Hero of 1971 War Lt Gen JFR Jacob Passes Away

- Amit Kr. Yadav   14-01-2016


Lt Gen JFR Jacob (retd), who negotiated the surrender of Pakistani troops in Dhaka following the Bangladesh Liberation War in 1971, passed away on Wednesday. Jacob breathed his last at the age of 92 in New Delhi. Born in Bengal Presidency in 1923, Jacob is remembered for his important role in Bangladesh Liberation.

Jacob joined the army at the age of 19 and served as a Major General and Chief of Staff of the Indian Army's Eastern Command during the 1971 war. He fought in World War II and the Indo-Pakistan War of 1965 before he retired in 1978. Jacob’s Jewish family were originally from Iraq who settled in Kolkata in the middle of the 18th century. 

Role in 1971 War

Many of us know that Lieutenant General Jagjit Singh Aurora the then General Officer Commanding-in-Chief of the Eastern Command who led to an overwhelming defeat of the Pakistan Army and the creation of Bangladesh. However it was Jacob who was sent to get the surrender from Pakistani Army commander, Lt. General A. A. K. Niazi.

In March 1971, the Pakistan Army launched Operation Searchlight in East Pakistan. The action led to over 10 million refugees entering India, fuelling tensions between India and Pakistan. By the monsoon season, as Chief of Staff, Jacob was tasked with drawing the contingency plans for a possible conflict. After consulting with superior officers, Jacob developed a plan for engaging Pakistan in a "war of movement" in the difficult and swampy terrain of East Pakistan.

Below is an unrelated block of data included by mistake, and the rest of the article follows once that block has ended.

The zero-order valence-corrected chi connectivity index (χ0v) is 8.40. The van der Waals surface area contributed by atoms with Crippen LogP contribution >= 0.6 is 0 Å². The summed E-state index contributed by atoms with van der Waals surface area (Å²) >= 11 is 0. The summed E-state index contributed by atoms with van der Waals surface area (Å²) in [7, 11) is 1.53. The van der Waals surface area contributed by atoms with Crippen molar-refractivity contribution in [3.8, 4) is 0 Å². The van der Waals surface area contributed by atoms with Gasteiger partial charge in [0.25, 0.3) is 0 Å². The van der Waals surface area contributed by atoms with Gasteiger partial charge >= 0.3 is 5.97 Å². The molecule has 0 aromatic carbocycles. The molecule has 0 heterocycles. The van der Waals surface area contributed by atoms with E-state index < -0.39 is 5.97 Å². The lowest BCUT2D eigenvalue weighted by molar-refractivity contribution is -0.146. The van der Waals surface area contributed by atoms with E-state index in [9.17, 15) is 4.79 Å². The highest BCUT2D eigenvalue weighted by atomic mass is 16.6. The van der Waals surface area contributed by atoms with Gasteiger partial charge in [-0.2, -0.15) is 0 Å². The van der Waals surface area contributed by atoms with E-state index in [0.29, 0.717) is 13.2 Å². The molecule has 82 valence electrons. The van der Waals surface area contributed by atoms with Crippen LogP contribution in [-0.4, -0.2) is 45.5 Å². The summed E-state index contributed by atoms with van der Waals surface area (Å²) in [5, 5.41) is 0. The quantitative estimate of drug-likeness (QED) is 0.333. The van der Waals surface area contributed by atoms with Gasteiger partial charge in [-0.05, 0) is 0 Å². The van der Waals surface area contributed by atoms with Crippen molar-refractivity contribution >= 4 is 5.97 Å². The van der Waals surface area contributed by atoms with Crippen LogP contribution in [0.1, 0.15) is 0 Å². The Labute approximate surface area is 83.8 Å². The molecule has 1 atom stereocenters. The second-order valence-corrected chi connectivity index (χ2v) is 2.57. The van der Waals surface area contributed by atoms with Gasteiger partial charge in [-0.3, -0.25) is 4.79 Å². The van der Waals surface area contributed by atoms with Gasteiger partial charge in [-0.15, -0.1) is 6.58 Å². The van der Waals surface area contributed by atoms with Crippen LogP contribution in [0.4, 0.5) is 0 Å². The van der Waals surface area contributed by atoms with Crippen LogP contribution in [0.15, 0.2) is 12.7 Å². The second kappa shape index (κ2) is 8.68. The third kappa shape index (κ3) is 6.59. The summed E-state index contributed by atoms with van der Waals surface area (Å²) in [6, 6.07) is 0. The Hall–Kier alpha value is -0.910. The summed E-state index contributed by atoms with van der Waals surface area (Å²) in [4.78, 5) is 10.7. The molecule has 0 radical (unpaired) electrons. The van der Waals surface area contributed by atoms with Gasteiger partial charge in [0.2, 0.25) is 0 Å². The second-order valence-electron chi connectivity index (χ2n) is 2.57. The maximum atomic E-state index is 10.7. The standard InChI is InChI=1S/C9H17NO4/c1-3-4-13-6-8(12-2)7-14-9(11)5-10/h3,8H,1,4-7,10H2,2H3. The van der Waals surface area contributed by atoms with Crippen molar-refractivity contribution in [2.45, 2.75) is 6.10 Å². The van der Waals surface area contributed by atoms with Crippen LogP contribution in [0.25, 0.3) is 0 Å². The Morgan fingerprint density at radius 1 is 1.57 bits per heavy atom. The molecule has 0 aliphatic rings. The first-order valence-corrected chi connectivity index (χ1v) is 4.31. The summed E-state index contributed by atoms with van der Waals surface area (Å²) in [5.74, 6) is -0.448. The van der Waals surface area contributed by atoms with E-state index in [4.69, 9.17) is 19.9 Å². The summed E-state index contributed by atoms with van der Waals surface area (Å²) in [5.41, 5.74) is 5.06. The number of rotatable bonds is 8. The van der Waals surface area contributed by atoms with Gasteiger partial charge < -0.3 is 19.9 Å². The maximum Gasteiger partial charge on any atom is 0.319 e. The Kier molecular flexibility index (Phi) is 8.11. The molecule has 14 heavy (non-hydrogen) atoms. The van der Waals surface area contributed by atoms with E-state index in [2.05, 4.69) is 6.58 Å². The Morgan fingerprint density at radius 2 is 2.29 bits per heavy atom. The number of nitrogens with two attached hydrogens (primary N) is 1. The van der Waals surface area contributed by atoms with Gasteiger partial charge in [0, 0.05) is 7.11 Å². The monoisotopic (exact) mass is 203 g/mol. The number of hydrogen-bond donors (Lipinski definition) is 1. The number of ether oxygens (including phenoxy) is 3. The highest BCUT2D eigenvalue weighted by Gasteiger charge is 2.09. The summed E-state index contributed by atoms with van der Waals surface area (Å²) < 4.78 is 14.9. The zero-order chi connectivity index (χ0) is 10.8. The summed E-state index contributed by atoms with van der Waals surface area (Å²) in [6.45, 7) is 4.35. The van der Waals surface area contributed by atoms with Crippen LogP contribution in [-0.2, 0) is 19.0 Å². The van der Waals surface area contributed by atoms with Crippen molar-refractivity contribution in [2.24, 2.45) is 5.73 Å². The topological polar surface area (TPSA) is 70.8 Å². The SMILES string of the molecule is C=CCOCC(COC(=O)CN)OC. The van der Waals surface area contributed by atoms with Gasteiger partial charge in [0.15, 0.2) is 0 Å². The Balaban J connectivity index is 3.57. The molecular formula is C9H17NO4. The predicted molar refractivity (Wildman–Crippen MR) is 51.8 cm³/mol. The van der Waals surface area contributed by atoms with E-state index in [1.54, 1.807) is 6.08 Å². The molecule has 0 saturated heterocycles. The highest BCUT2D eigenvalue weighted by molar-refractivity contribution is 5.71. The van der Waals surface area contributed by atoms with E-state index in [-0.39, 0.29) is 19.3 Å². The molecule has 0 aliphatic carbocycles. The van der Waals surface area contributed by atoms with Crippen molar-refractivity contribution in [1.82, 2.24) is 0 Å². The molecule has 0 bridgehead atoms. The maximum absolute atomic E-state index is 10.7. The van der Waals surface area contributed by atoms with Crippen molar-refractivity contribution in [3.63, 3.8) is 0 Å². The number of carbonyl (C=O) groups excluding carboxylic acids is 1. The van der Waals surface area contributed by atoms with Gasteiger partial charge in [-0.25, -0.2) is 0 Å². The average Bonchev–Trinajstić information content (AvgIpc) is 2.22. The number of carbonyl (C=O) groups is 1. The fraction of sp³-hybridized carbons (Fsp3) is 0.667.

An initial plan, given to the Eastern Command by General Sam Manekshaw, involved an incursion into East Pakistan and the capture of the provinces of Chittagong and Khulna. Senior Indian Army officers were reluctant to execute an aggressive invasion for fears of early ceasefire demands by the United Nations and a looming threat posed by China. That, together with the difficulty of navigating the marshy terrain of East Pakistan through three wide rivers, led the commanders to initially believe that the capture of all of East Pakistan was not possible.

However, Jacob disagreed; his "war of movement" plan aimed to take control of all of East Pakistan. Jacob felt that the capital city of Dhaka was the geopolitical center of the region, and that any successful campaign had to involve the eventual capture of Dhaka. Realizing that the Pakistani Army commander, Lt. General A. A. K. Niazi, was going to fortify the towns and "defend them in strength", his plan was to bypass intermediary towns altogether, neutralize Pakistan's command and communication infrastructure, and use secondary routes to reach Dhaka. Jacob's plan was eventually approved by the Eastern Command.

The strategy eventually led to the capture of Dhaka. The Pakistani forces were selectively bypassed, their communication centers were captured and secured, and their command and control capabilities were destroyed. His campaign was planned for execution in three weeks, but was executed in under a fortnight.

Jacob understood that a protracted war would not be in India's best interests. On December 16, during a lull in the battle, Jacob sought permission to visit Niazi to seek his surrender. He flew to Dhaka and obtained an unconditional surrender from Niazi, who later accused Jacob of blackmailing him into the surrender by threatening to order the annihilation of Pakistani troops in the East by bombing.

The war was a significant victory for India, with nearly 90,000 Pakistani soldiers surrendering to the Indian Army. Dhaka fell, despite the fact that there were 26,400 Pakistani soldiers in the city and only 3,000 Indian soldiers in the immediate area. "It was a total victory over a formidable, well-trained army. Had Pakistan fought on, it would have been difficult for us. We expected higher casualties," Jacob said.

A study of the campaign by Pakistan's National Defence College concluded that "the credit really goes to General Jacob's meticulous preparations in the Indian eastern command and to the implementation by his Corps commanders.